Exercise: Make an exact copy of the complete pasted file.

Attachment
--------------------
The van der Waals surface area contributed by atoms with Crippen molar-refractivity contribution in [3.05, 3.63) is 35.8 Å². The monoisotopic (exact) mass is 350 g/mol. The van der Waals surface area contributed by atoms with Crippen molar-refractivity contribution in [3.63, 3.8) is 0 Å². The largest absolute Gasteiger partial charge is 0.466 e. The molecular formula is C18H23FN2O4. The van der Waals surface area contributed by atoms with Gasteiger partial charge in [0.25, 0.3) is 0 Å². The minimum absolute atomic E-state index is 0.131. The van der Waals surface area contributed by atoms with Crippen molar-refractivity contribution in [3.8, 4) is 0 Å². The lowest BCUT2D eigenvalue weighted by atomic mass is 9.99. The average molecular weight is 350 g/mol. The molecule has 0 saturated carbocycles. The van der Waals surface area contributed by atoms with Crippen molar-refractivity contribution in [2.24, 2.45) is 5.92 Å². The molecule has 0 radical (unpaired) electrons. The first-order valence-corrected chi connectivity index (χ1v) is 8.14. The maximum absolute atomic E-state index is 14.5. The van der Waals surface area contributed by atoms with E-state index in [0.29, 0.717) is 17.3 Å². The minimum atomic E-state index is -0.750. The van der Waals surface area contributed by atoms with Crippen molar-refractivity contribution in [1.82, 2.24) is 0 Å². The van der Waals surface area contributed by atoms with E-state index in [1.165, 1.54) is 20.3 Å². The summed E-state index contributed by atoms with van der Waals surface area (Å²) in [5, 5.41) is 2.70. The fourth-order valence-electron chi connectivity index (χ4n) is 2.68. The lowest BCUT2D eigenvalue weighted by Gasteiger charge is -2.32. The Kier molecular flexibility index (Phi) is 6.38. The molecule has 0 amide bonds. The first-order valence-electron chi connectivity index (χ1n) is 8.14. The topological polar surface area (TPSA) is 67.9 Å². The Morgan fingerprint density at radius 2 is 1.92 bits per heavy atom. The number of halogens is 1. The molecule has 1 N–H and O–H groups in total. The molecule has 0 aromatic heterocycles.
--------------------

The van der Waals surface area contributed by atoms with Crippen molar-refractivity contribution in [3.05, 3.63) is 35.8 Å². The monoisotopic (exact) mass is 350 g/mol. The van der Waals surface area contributed by atoms with Crippen molar-refractivity contribution in [3.63, 3.8) is 0 Å². The largest absolute Gasteiger partial charge is 0.466 e. The molecular formula is C18H23FN2O4. The van der Waals surface area contributed by atoms with Gasteiger partial charge in [0.25, 0.3) is 0 Å². The minimum absolute atomic E-state index is 0.131. The van der Waals surface area contributed by atoms with Crippen molar-refractivity contribution in [3.8, 4) is 0 Å². The lowest BCUT2D eigenvalue weighted by atomic mass is 9.99. The average molecular weight is 350 g/mol. The molecule has 0 saturated carbocycles. The van der Waals surface area contributed by atoms with Crippen molar-refractivity contribution in [2.24, 2.45) is 5.92 Å². The molecule has 0 radical (unpaired) electrons. The first-order valence-corrected chi connectivity index (χ1v) is 8.14. The maximum absolute atomic E-state index is 14.5. The van der Waals surface area contributed by atoms with E-state index in [0.29, 0.717) is 17.3 Å². The minimum atomic E-state index is -0.750. The van der Waals surface area contributed by atoms with Crippen molar-refractivity contribution in [1.82, 2.24) is 0 Å². The van der Waals surface area contributed by atoms with E-state index in [1.165, 1.54) is 20.3 Å². The summed E-state index contributed by atoms with van der Waals surface area (Å²) in [5, 5.41) is 2.70. The fourth-order valence-electron chi connectivity index (χ4n) is 2.68. The lowest BCUT2D eigenvalue weighted by Gasteiger charge is -2.32. The Kier molecular flexibility index (Phi) is 6.38. The molecule has 0 amide bonds. The first-order valence-electron chi connectivity index (χ1n) is 8.14. The topological polar surface area (TPSA) is 67.9 Å². The Morgan fingerprint density at radius 2 is 1.92 bits per heavy atom. The number of halogens is 1. The molecule has 1 N–H and O–H groups in total. The molecule has 0 aromatic heterocycles.